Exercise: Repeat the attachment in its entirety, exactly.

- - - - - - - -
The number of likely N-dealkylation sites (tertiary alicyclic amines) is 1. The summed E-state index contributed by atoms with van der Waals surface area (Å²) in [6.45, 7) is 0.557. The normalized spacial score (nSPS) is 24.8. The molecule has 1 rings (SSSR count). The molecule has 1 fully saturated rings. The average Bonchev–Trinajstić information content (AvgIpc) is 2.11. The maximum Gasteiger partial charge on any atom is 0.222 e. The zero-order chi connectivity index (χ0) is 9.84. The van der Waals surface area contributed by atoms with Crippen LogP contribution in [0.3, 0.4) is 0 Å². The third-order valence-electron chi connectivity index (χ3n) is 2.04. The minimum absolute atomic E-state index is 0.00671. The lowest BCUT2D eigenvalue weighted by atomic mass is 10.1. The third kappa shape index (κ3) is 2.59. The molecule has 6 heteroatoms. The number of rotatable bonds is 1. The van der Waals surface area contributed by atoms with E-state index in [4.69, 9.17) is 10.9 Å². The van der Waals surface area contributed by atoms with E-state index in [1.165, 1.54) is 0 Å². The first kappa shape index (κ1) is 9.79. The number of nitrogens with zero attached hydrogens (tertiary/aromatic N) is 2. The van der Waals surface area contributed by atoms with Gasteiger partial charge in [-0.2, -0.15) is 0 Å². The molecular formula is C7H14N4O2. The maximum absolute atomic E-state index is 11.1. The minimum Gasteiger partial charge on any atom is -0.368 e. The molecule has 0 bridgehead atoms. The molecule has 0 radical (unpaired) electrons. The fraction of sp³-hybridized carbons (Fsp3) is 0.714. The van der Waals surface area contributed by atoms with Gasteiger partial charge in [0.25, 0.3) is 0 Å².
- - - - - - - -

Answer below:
The number of likely N-dealkylation sites (tertiary alicyclic amines) is 1. The summed E-state index contributed by atoms with van der Waals surface area (Å²) in [6.45, 7) is 0.557. The normalized spacial score (nSPS) is 24.8. The molecule has 1 rings (SSSR count). The molecule has 1 fully saturated rings. The average Bonchev–Trinajstić information content (AvgIpc) is 2.11. The maximum Gasteiger partial charge on any atom is 0.222 e. The zero-order chi connectivity index (χ0) is 9.84. The van der Waals surface area contributed by atoms with Crippen LogP contribution in [0.3, 0.4) is 0 Å². The third-order valence-electron chi connectivity index (χ3n) is 2.04. The minimum absolute atomic E-state index is 0.00671. The lowest BCUT2D eigenvalue weighted by atomic mass is 10.1. The third kappa shape index (κ3) is 2.59. The molecule has 6 heteroatoms. The number of rotatable bonds is 1. The van der Waals surface area contributed by atoms with E-state index in [4.69, 9.17) is 10.9 Å². The van der Waals surface area contributed by atoms with E-state index in [1.165, 1.54) is 0 Å². The first kappa shape index (κ1) is 9.79. The number of nitrogens with zero attached hydrogens (tertiary/aromatic N) is 2. The van der Waals surface area contributed by atoms with Gasteiger partial charge in [-0.2, -0.15) is 0 Å². The molecular formula is C7H14N4O2. The maximum absolute atomic E-state index is 11.1. The minimum Gasteiger partial charge on any atom is -0.368 e. The molecule has 0 bridgehead atoms. The molecule has 0 radical (unpaired) electrons. The fraction of sp³-hybridized carbons (Fsp3) is 0.714. The van der Waals surface area contributed by atoms with Gasteiger partial charge in [0.25, 0.3) is 0 Å².